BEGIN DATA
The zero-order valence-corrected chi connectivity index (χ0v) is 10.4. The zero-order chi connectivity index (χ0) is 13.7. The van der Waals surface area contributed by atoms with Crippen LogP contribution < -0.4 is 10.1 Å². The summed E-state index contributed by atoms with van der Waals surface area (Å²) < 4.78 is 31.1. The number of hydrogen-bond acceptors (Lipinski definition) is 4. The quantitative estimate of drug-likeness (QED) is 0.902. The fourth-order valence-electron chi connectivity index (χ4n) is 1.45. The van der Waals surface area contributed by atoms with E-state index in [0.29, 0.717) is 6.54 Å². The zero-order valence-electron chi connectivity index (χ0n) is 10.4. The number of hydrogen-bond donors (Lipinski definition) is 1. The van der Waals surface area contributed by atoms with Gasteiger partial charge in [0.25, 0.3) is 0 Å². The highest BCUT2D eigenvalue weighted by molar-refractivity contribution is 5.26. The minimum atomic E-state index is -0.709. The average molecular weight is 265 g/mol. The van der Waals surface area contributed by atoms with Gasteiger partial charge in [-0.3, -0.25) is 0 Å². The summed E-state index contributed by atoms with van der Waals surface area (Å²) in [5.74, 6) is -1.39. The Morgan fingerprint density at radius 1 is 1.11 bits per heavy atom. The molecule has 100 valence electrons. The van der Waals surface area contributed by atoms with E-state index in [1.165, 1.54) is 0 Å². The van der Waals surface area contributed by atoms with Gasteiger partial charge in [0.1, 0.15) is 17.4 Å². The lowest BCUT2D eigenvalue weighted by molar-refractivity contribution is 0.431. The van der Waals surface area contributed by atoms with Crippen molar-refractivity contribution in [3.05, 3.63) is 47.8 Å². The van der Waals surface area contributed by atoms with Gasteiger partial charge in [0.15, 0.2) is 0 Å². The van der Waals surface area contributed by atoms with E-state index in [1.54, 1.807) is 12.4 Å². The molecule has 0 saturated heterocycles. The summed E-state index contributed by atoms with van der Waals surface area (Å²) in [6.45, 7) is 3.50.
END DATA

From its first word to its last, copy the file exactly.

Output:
The zero-order valence-corrected chi connectivity index (χ0v) is 10.4. The zero-order chi connectivity index (χ0) is 13.7. The van der Waals surface area contributed by atoms with Crippen LogP contribution < -0.4 is 10.1 Å². The summed E-state index contributed by atoms with van der Waals surface area (Å²) < 4.78 is 31.1. The number of hydrogen-bond acceptors (Lipinski definition) is 4. The quantitative estimate of drug-likeness (QED) is 0.902. The fourth-order valence-electron chi connectivity index (χ4n) is 1.45. The van der Waals surface area contributed by atoms with E-state index in [0.29, 0.717) is 6.54 Å². The zero-order valence-electron chi connectivity index (χ0n) is 10.4. The number of hydrogen-bond donors (Lipinski definition) is 1. The van der Waals surface area contributed by atoms with Gasteiger partial charge in [0.25, 0.3) is 0 Å². The highest BCUT2D eigenvalue weighted by molar-refractivity contribution is 5.26. The minimum atomic E-state index is -0.709. The average molecular weight is 265 g/mol. The van der Waals surface area contributed by atoms with Gasteiger partial charge in [-0.3, -0.25) is 0 Å². The summed E-state index contributed by atoms with van der Waals surface area (Å²) in [5.74, 6) is -1.39. The Morgan fingerprint density at radius 1 is 1.11 bits per heavy atom. The molecule has 100 valence electrons. The van der Waals surface area contributed by atoms with E-state index in [1.165, 1.54) is 0 Å². The van der Waals surface area contributed by atoms with Gasteiger partial charge in [0.1, 0.15) is 17.4 Å². The lowest BCUT2D eigenvalue weighted by molar-refractivity contribution is 0.431. The van der Waals surface area contributed by atoms with Crippen molar-refractivity contribution in [3.05, 3.63) is 47.8 Å². The van der Waals surface area contributed by atoms with Gasteiger partial charge in [0.15, 0.2) is 0 Å². The van der Waals surface area contributed by atoms with E-state index in [1.54, 1.807) is 12.4 Å². The molecule has 0 saturated heterocycles. The summed E-state index contributed by atoms with van der Waals surface area (Å²) in [6.45, 7) is 3.50.